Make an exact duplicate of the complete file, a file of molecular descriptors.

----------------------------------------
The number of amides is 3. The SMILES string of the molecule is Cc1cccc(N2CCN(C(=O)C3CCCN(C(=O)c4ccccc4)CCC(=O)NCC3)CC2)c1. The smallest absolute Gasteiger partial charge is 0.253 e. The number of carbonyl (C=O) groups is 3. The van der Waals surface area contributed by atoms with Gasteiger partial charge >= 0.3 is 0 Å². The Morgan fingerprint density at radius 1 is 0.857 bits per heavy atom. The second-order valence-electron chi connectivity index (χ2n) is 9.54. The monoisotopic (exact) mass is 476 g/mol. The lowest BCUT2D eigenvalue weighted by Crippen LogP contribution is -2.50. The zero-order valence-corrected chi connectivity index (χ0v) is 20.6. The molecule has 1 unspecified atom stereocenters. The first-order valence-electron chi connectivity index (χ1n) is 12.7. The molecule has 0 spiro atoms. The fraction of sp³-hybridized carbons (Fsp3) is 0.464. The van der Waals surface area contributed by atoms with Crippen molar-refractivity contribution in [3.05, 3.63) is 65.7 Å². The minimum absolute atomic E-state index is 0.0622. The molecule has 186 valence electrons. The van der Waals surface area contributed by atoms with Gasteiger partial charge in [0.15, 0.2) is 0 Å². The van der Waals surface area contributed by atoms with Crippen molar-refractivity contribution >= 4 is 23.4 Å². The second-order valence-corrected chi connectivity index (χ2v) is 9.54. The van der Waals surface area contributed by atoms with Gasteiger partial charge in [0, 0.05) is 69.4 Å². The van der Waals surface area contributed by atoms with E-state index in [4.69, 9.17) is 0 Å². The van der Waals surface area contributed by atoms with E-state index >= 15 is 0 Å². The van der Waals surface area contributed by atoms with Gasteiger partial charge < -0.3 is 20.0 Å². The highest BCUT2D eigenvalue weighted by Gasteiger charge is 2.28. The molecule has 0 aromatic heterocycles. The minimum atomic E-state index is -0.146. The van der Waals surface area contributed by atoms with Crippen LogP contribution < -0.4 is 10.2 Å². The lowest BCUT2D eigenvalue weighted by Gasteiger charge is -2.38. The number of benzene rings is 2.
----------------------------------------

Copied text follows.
The number of amides is 3. The SMILES string of the molecule is Cc1cccc(N2CCN(C(=O)C3CCCN(C(=O)c4ccccc4)CCC(=O)NCC3)CC2)c1. The smallest absolute Gasteiger partial charge is 0.253 e. The number of carbonyl (C=O) groups is 3. The van der Waals surface area contributed by atoms with Gasteiger partial charge >= 0.3 is 0 Å². The Morgan fingerprint density at radius 1 is 0.857 bits per heavy atom. The second-order valence-electron chi connectivity index (χ2n) is 9.54. The monoisotopic (exact) mass is 476 g/mol. The lowest BCUT2D eigenvalue weighted by Crippen LogP contribution is -2.50. The zero-order valence-corrected chi connectivity index (χ0v) is 20.6. The molecule has 1 unspecified atom stereocenters. The first-order valence-electron chi connectivity index (χ1n) is 12.7. The molecule has 0 spiro atoms. The fraction of sp³-hybridized carbons (Fsp3) is 0.464. The van der Waals surface area contributed by atoms with Crippen molar-refractivity contribution in [3.05, 3.63) is 65.7 Å². The minimum absolute atomic E-state index is 0.0622. The molecule has 186 valence electrons. The van der Waals surface area contributed by atoms with Gasteiger partial charge in [0.15, 0.2) is 0 Å². The van der Waals surface area contributed by atoms with Crippen molar-refractivity contribution >= 4 is 23.4 Å². The second-order valence-corrected chi connectivity index (χ2v) is 9.54. The van der Waals surface area contributed by atoms with Gasteiger partial charge in [0, 0.05) is 69.4 Å². The van der Waals surface area contributed by atoms with E-state index in [4.69, 9.17) is 0 Å². The van der Waals surface area contributed by atoms with E-state index >= 15 is 0 Å². The van der Waals surface area contributed by atoms with Gasteiger partial charge < -0.3 is 20.0 Å². The highest BCUT2D eigenvalue weighted by Gasteiger charge is 2.28. The molecule has 0 aromatic heterocycles. The minimum atomic E-state index is -0.146. The van der Waals surface area contributed by atoms with Crippen LogP contribution < -0.4 is 10.2 Å². The lowest BCUT2D eigenvalue weighted by Gasteiger charge is -2.38. The number of benzene rings is 2.